The attack on a Port Elizabeth schoolgirl has triggered discussions about changing bus routes to better safeguard pupils by dropping them off at school entrances.
Police said yesterday they were investigating a case of attempted murder and attempted robbery following Wednesday morning’s attack.
Although there were initially fears that the Linkside High pupil may have been raped, a medical report revealed there had been no sexual assault.
The case will now be transferred from the family violence, child protection and sexual offences unit back to Mount Road Police Station detectives.
The teenager, who cannot be identified as she is a minor, was ambushed, dragged into bushes and left for dead while walking to school at about 8am.
A black plastic bag had been pulled over her head.
Police spokeswoman Colonel Priscilla Naidu said police received the medical report yesterday.
She said the attacker had demanded the girl’s cellphone.
When she said she did not have one, he threw her to the ground, dragged her into the bushes alongside a gravel road and beat her until she lost consciousness.
The girl was found by a schoolboy who was also on his way to school.
Linkside High principal Henry Graham said Department of Education officials had visited the school yesterday. He referred questions to the department. Provincial education spokesman Loyiso Pulumani said: “The pupil insisted on going back to school [yesterday].
“We have, however, made the services of a psychologist available to the school.”
Pulumani said the department was in discussions with Algoa Bus to change the pick-up and drop-off points for pupils.
“We are looking at getting the pupils dropped off right at the school’s doors.
“This would help lessen the risk for pupils who currently walk from where they are dropped off,” he said.
A safety and security team would brief the pupils on security as well as assess the route along which they walked.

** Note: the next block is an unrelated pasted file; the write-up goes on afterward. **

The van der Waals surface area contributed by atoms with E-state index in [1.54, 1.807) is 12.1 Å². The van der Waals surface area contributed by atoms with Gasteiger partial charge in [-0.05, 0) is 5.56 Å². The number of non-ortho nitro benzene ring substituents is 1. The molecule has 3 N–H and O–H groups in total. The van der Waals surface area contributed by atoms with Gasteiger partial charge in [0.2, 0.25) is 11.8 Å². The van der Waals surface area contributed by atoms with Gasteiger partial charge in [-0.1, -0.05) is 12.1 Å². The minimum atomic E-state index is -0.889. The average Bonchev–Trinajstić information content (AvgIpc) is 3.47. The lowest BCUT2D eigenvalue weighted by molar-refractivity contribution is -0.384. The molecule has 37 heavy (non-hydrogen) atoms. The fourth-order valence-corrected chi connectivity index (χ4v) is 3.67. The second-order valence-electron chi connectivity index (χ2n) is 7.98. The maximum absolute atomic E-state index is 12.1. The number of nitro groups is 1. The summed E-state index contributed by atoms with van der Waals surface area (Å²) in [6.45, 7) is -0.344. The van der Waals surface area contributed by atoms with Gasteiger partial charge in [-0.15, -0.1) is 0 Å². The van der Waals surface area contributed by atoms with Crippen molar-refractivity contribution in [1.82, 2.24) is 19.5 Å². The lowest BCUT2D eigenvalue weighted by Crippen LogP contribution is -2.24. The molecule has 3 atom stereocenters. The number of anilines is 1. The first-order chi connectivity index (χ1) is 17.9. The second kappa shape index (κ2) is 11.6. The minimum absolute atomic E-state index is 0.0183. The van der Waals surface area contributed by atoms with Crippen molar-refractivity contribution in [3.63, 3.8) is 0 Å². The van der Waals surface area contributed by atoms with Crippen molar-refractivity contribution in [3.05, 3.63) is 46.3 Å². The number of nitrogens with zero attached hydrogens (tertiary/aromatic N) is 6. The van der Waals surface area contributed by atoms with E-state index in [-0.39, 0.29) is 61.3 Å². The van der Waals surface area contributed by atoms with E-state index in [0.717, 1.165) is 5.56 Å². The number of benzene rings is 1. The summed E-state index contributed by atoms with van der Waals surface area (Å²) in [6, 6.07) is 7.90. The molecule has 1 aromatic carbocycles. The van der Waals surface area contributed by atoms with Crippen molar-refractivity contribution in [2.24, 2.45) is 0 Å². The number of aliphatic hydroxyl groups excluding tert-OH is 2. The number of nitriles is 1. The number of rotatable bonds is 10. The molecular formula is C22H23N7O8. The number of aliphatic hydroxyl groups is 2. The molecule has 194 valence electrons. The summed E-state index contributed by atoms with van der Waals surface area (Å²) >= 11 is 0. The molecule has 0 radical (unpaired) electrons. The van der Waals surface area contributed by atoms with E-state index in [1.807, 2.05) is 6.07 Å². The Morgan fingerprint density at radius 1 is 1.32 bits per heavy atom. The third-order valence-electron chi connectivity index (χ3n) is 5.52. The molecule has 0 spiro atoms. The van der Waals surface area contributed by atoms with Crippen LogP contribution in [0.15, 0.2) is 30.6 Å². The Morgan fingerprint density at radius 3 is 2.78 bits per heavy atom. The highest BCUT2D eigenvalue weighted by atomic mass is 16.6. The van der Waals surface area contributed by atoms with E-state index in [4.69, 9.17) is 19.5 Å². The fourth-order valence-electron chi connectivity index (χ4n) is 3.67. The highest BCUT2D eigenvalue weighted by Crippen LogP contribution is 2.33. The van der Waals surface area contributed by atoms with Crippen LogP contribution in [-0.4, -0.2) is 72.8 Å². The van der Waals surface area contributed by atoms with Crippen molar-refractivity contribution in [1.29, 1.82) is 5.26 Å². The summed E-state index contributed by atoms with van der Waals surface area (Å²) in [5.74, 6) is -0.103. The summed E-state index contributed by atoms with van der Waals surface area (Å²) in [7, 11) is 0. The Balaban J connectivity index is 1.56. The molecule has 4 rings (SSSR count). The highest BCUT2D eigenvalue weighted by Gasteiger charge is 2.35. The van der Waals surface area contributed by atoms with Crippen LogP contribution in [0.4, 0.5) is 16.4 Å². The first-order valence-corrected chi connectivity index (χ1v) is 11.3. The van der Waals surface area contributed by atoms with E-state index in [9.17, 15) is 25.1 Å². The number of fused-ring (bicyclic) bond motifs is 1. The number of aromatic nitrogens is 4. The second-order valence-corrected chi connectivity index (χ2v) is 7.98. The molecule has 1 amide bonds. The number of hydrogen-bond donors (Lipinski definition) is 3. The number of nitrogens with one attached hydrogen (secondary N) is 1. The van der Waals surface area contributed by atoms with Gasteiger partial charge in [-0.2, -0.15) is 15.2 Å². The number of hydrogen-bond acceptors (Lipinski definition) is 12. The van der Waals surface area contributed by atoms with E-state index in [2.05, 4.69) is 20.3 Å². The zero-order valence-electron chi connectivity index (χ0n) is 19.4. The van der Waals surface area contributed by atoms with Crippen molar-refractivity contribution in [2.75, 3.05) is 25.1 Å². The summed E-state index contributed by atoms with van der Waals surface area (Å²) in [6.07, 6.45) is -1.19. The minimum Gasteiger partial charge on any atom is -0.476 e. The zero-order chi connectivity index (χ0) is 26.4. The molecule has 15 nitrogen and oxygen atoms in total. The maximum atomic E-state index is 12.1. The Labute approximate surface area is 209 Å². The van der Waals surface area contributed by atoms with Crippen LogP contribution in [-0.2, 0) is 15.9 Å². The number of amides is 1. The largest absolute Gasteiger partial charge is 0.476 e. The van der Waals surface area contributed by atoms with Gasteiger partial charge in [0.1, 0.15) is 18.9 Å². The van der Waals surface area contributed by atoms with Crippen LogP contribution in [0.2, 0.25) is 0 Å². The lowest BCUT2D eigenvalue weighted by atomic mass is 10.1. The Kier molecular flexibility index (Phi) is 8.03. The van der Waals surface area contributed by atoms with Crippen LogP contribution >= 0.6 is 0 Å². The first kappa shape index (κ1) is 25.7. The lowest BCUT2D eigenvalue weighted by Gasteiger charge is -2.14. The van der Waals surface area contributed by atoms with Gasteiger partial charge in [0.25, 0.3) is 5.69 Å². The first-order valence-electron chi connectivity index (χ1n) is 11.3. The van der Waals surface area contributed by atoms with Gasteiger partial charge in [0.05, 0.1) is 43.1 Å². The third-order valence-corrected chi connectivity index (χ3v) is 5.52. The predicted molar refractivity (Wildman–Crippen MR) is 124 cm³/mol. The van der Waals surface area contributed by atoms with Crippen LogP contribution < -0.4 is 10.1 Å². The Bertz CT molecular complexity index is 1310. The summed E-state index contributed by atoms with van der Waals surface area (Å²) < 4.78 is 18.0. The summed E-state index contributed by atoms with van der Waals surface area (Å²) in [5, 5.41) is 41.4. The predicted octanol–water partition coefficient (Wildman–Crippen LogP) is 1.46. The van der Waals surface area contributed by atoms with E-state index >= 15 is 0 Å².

Linkside High pupils and parents were shocked, and fearful, following the attack.
Pupil Adrian Vonsehuedz, 18, said: “This is very bad. It means it’s unsafe for people to walk to school.
“It’s actually not the first time someone has been attacked or robbed along the golf course. The school closed off a path that crosses the golf course to prevent pupils from taking shortcuts.”
Vonsehuedz said they had been told the school would work with Atlas Security company and the police to try to set up some sort of patrol.
Another pupil, Siphakamele Busakwe, 18, said: “I think things should be taken very seriously. I feel she was attacked easily because there was no security.
“Atlas is usually here so I was surprised to hear they were not around at that time.
“I wish the school could provide more security.”
Parent Bradley Hendricks, 42, said: “It could have been my daughter, but she is fortunate her mother and I drop her off and pick her up.
“But it’s an issue in the whole of Port Elizabeth. I’m from the northern areas and you can’t walk to the shop after 8pm.”
Asked about security in the area, Naidu said the policing sector manager had been in contact with the school as well as security companies.
“Combating crime has to be a joint effort with neighbourhood watch groups, security companies and residents,” she said.
“This particular area has a private security contractor’s [Atlas Security] cameras on poles.
“Residents and the school are in contact with their various security providers to discuss security.
“We, as the police, will continue high- visibility patrols in Linkside and the adjoining suburbs.”
On Wednesday, Atlas operations director Mike Burmeister said the incident happened out of view of the cameras. Police are searching for the attacker.
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